And the most bizarre outcome of the weekend? A fresh appreciation for Lloyd “Poor Boy” Hamilton, if only briefly, on Twitter. Enjoy:
Everyone loves Buster Keaton, but the readers of Silent London love him more than most. So today, on 4 October 2011, which would have been Buster Keaton’s 116th birthday, let’s pause to celebrate the Great Stone Face. After all, if it wasn’t for Buster Keaton, this blog wouldn’t exist. My first silent film and live music experience was a double-bill of Sherlock Jr and Steamboat Bill Jr accompanied by the Harmonie Band. What a treat. I was already smitten with early film before I went, but that evening turned me into an evangelist for the ‘live cinema’ experience.
I have Buster Keaton news to share, also. In the US, movie channel TCM is celebrating by showing Keaton’s films every Sunday throughout October. Sadly, that pleasure is not available on these shores, but Scottish film blogger Jon Melville isn’t going to let that stop him. He will be rewatching the same films on DVD, and writing them up for his Holyrood or Bust(er) project. Follow his progress on his blog here.
Project Keaton will be a month long open forum in which writers, artists, everyday Joes and everyday Janes (like me) from all over the world are being invited to tip their pork pie to Buster. The goal is to foster a month of creative exchange, with Buster as muse, and to celebrate one of cinema’s few, true geniuses. There are no rules as to content: essays, reviews, art, critiques, tributes, prose, poetry, all are welcome. And, since this is a month long project, there are no pressing deadlines: participants may contribute as little or as much as they wish any time at all during the course of October.
Find out more, including how to contribute to Project Keaton, here.
If all this has reawakened your love of Buster Keaton, then you may want to join the Blinking Buzzards – the UK Buster Keaton society, who produce quarterly newsletters and hold regular meetings. They are even working on a clothing range and talking about a festival, too. There is not much information on their website at present, but their next meeting will be held at the Cinema Museum on 22 October. You can follow them on Twitter or Facebook, where they are far more talkative and a regular source of Buster Keaton clips and news.
The final titbit I’ve been keeping stashed under my pork-pie hat is a date for your diary. You may already know that The Slapstick Festival, an annual orgy of silent comedy in Bristol, will take place from 26-29 January next year. This festival is organised by the fabulous people at Bristol Silents and is always enormous fun, with an enchanting mix of silent film geekery and out-and-out hilarity. Although it’s too early for the full lineup to be revealed, the four galas, the flagship events of the weekend, have been announced.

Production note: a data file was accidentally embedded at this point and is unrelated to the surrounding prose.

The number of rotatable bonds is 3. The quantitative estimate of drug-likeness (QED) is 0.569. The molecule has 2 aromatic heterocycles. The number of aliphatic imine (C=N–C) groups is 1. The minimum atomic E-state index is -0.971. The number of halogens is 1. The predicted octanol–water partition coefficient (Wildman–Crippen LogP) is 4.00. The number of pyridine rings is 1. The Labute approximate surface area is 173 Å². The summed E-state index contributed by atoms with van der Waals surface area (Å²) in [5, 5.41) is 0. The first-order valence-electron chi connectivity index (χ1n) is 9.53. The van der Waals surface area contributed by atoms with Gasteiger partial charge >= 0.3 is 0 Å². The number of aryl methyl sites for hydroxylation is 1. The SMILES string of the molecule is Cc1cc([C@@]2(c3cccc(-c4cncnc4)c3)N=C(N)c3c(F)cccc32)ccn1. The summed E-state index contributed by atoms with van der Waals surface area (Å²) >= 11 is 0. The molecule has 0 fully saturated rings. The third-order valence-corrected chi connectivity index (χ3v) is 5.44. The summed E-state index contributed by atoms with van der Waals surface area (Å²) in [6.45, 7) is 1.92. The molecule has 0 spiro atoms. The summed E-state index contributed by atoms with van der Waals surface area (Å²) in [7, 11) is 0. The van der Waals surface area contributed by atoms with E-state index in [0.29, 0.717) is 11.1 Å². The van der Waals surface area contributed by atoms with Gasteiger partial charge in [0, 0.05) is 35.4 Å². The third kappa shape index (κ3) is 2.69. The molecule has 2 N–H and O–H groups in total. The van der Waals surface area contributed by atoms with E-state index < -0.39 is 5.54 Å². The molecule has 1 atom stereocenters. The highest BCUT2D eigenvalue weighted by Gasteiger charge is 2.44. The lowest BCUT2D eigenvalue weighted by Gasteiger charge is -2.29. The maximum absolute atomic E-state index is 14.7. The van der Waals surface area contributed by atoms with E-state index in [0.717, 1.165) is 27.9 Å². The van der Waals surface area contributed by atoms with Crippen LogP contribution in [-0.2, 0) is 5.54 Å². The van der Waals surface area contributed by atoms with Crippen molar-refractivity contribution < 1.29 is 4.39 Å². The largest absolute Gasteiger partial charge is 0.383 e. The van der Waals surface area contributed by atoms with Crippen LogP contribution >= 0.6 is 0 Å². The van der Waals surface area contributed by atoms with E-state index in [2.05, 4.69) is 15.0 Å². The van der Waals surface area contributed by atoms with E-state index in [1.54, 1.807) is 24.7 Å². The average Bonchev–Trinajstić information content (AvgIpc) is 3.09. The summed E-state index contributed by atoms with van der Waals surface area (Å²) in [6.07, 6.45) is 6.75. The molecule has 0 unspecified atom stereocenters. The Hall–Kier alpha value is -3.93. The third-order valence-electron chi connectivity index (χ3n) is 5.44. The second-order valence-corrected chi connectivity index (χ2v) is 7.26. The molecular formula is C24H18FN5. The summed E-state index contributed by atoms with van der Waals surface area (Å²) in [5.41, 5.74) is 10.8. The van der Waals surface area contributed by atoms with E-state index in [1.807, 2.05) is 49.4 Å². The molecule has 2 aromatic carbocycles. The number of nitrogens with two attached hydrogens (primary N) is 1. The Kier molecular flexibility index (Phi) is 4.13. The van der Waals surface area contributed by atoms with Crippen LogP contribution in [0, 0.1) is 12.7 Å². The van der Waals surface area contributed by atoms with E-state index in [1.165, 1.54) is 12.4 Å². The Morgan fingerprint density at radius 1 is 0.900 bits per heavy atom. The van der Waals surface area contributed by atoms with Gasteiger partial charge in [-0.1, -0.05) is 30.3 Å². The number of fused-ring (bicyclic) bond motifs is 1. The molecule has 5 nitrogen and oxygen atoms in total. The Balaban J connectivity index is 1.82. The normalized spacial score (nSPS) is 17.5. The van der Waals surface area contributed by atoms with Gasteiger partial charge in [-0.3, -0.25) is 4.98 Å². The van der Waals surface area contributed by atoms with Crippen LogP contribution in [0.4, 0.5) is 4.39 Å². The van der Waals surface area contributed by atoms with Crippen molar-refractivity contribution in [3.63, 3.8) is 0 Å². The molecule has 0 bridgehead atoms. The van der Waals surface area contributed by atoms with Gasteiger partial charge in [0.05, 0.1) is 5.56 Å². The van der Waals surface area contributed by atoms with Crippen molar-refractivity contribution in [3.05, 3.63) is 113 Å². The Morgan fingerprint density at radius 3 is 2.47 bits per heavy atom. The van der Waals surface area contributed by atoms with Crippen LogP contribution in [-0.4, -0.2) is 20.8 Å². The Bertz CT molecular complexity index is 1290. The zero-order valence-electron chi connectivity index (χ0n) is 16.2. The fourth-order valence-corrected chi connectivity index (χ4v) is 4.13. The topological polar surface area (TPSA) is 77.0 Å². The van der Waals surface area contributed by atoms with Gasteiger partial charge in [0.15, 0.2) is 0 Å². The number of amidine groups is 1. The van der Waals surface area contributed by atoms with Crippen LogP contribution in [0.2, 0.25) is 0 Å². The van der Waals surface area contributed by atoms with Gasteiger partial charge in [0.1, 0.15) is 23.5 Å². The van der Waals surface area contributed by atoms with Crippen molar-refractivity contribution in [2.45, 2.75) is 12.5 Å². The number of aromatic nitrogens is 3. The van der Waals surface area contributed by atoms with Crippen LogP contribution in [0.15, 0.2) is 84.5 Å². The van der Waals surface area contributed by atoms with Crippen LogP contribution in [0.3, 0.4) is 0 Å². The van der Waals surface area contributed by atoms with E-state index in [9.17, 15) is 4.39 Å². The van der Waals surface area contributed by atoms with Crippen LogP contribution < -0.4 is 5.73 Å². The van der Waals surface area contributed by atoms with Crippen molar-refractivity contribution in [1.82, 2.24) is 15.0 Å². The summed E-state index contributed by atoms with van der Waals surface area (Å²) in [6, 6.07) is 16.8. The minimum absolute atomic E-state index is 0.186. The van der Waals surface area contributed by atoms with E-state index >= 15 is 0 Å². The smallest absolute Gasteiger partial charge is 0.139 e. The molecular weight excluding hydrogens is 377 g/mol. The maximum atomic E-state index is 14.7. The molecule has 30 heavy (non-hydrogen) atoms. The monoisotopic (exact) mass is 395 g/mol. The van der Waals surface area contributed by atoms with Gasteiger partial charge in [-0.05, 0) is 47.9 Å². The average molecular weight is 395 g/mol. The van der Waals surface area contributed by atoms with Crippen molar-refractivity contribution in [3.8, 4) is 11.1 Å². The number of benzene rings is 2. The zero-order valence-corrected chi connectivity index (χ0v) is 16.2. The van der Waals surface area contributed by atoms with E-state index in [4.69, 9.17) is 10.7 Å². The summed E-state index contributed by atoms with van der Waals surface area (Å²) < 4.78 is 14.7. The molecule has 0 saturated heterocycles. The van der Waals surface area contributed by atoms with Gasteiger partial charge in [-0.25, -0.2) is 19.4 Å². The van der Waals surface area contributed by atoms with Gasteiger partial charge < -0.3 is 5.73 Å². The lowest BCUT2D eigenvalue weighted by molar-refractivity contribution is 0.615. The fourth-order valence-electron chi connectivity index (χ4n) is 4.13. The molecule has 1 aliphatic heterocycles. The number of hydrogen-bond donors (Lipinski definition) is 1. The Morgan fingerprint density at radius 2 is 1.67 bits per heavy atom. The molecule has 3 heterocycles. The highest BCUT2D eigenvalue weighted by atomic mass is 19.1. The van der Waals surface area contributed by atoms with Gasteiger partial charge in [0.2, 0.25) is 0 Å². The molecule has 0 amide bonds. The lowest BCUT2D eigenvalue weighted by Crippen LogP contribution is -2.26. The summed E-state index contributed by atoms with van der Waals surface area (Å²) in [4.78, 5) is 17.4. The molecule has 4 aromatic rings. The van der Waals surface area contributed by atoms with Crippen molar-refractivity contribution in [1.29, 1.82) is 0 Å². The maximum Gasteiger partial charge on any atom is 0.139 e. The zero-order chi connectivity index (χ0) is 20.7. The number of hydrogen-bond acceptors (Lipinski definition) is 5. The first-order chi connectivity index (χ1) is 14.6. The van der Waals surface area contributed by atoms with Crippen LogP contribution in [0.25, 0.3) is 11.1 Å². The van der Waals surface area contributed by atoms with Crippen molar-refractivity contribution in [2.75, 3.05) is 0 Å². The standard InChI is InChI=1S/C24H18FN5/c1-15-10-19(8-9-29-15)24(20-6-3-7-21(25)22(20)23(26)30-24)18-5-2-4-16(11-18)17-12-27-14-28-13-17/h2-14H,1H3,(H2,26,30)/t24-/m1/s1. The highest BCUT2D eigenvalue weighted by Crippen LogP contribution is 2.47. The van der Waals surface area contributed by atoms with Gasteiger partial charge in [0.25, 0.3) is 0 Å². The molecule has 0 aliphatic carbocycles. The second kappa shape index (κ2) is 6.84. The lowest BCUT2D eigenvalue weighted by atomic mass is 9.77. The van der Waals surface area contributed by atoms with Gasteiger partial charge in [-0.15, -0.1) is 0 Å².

May I draw your event to the event taking place on Friday 27 January? Comedian Griff Rhys Jones will introduce a screening of Buster Keaton’s masterpiece The General (1926), with a new score written by Günter Buchwald and performed by members of the European Silent Screen Virtuosi and Bristol Ensemble. There will also be a chance to see Laurel and Hardy in The Finishing Touch (1928) and Charlie Chaplin in The Adventurer (1916), as well as a performance by the Matinee Idles, featuring actor Paul McGann. The Gala takes place at Colston Hall in central Bristol, and tickets are available here.
This is a silent film screening, a concert, an experiment and lunch, all rolled into one. Not So Silent Movies will happen on the first Sunday of every month at the Kings Place arts centre in Kings Cross. It’s the brainchild of composer and cellist Philip Sheppard and puts a range of leading musicians to the ultimate test of their improvisational skills – accompanying silent films. The films will be a complete surprise to the musicians, who will have had no opportunity to watch the movies in advance, or heaven forfend, rehearse. This is what Sheppard says about the project:
‘I love throwing caution to the wind and creating a spontaneous composition, and I have absolute confidence that these musicians can pull it off. There’ll be as much slap-stick on stage as on screen; we get such a buzz from taking the risk with no safety net – it’s the adrenalin that makes it work, and when it’s over you can’t repeat it – it’s a one off!’
The choice of films will be a surprise for the audience too, of course. But a little bird tells me we can expect plenty of Buster Keaton (from the shorts to the features), some Harold Lloyd, maybe even some Chaplins in the future. Sheppard is huge fan of silent comedy and keen to show a broad range of films. He has something very special planned for Christmas, too, hopefully involving a special guest. But he’s keen to hear suggestions from Silent London readers. So if you want to nominate some silent comedies that you would like to see with a spontaneous score, comment below.